Year one was nothing fancy. They picked a Friday and invited a dozen friends, friends-of-friends, and a couple of total strangers to come out and race. This first group is now known as “the OG 13.” (There were, in fact, only 12 of them, but a baker’s dozen is what stuck.) The first race had a shotgun start, with all entries in a line. There was no entry fee. No champagne fanfare at the finish. Not even a checkered flag.
The grand prize was a case of beer, and the promise that “since you raced this first one, you won’t have to qualify when we get really big.”
getting really big
That idea that this tiny, 12-entry race would one day be huge was pretty laughable at the time. It wasn’t something that had been done before. It was in a highly-remote area where no one was regularly going off-roading, and on top of everything, the landscape required a vehicle that no one had ever built.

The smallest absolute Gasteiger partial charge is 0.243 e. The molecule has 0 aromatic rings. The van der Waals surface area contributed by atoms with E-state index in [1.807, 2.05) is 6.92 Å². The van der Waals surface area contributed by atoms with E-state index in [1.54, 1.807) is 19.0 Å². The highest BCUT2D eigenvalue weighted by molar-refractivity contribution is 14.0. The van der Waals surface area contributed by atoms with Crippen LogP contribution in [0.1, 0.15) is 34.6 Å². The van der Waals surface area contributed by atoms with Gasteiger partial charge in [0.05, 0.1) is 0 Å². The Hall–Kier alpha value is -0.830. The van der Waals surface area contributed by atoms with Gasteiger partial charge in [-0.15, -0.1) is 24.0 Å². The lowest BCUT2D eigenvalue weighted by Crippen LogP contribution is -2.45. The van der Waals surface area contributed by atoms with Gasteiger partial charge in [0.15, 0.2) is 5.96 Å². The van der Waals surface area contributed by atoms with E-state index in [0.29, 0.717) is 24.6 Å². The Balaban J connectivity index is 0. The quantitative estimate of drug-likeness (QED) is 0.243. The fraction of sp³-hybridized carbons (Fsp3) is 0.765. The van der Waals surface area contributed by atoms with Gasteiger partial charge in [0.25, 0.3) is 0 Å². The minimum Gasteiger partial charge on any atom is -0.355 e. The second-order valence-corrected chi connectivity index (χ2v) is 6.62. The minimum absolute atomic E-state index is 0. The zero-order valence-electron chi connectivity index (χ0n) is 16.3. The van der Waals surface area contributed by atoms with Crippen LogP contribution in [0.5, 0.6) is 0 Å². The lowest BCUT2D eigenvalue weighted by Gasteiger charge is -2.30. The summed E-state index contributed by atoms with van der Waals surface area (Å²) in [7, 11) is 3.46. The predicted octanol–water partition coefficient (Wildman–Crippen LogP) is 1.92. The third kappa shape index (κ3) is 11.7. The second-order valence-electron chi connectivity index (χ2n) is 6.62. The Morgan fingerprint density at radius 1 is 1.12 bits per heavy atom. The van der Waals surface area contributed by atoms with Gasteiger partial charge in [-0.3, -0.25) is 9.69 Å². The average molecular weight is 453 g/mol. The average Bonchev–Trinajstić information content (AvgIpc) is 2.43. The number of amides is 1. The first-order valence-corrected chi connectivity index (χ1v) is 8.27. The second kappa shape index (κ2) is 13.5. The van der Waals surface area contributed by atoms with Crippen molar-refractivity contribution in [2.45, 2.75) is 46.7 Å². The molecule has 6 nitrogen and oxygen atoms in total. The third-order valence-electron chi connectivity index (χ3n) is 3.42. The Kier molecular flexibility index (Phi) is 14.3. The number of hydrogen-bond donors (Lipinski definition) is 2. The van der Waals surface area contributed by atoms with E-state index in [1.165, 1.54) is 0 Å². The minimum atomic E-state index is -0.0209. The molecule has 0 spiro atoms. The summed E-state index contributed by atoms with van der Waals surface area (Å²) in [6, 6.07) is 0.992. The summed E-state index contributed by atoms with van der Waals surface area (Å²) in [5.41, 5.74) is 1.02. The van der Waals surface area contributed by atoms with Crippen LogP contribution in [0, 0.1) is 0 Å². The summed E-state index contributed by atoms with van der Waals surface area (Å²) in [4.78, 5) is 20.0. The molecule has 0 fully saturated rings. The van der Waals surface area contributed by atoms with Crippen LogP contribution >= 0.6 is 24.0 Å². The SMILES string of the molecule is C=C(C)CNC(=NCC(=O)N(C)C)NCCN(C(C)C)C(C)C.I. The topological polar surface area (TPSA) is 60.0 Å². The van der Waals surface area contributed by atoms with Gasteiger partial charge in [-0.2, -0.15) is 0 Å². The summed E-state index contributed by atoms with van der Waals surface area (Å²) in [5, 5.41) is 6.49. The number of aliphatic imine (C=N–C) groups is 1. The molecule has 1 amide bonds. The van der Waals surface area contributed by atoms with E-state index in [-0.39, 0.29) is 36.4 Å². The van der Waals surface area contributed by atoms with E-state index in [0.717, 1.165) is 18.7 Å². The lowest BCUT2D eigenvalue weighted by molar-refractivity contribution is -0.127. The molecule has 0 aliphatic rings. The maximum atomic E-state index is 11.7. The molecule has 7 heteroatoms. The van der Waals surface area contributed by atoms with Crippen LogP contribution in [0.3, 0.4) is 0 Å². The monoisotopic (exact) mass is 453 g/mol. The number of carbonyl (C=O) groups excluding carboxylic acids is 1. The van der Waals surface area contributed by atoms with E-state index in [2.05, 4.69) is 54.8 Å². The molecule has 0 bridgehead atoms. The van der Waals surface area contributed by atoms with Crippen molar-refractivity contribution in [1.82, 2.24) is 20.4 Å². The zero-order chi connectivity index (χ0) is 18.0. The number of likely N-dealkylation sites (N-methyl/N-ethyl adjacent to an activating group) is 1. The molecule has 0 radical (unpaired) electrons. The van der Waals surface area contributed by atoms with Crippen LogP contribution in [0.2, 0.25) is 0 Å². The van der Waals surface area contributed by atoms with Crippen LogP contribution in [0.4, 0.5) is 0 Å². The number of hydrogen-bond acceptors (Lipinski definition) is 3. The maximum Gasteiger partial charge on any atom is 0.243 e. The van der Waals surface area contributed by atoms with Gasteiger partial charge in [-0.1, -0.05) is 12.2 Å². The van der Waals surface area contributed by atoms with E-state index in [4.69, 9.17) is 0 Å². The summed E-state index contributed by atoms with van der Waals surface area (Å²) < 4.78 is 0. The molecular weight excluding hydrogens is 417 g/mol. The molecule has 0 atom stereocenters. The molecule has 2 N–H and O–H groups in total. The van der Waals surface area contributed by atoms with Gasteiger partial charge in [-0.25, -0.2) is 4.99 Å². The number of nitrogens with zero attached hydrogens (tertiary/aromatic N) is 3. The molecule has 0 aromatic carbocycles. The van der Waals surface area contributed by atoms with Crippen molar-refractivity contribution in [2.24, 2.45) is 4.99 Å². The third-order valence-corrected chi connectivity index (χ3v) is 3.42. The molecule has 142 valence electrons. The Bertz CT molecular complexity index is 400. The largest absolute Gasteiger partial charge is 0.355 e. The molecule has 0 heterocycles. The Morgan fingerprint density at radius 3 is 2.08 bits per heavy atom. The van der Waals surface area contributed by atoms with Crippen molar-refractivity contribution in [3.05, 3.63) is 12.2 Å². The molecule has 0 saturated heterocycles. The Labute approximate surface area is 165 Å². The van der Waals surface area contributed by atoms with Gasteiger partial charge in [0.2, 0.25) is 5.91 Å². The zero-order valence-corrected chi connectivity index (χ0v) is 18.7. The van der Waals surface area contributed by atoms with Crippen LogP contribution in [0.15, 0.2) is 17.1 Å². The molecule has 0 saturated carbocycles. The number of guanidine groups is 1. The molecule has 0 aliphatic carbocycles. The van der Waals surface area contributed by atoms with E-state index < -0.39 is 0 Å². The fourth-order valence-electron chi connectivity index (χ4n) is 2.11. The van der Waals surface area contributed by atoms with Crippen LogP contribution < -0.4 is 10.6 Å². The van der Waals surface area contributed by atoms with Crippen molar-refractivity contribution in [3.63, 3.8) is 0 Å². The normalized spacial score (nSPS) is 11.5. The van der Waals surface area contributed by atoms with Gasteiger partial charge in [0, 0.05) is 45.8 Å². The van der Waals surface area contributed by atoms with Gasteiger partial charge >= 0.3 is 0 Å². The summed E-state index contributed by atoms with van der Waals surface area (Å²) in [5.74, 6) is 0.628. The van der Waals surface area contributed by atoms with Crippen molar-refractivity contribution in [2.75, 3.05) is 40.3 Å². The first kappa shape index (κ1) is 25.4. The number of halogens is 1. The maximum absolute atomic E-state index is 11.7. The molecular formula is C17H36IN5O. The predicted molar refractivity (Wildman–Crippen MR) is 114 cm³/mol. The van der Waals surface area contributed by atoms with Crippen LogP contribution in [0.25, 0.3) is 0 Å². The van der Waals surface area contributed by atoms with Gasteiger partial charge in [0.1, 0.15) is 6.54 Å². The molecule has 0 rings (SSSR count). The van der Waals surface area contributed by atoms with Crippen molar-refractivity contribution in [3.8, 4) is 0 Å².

But before they had a name, a logo, or a following, Dave and Jeff had a vision.
As a rock-crawler/desert racing friend duo, the two understood that the sense of camaraderie and competition between them was what made their idea so special. The lyrics “anything you can do, I can do better” hummed in the background whenever they discussed who would thrive under their race’s hybrid crawler/racer circumstances.
With that energy in mind, Jeff posted on a forum asking, “how fast could someone run eight trails consecutively at the Hammers?” Dave then fed the fire, betting $100 that no one could do it in under five hours. After the commenters argued back and forth for a good while, they shared the results of the first race. Everyone in that thread walked away thinking the same thing: I have to try this!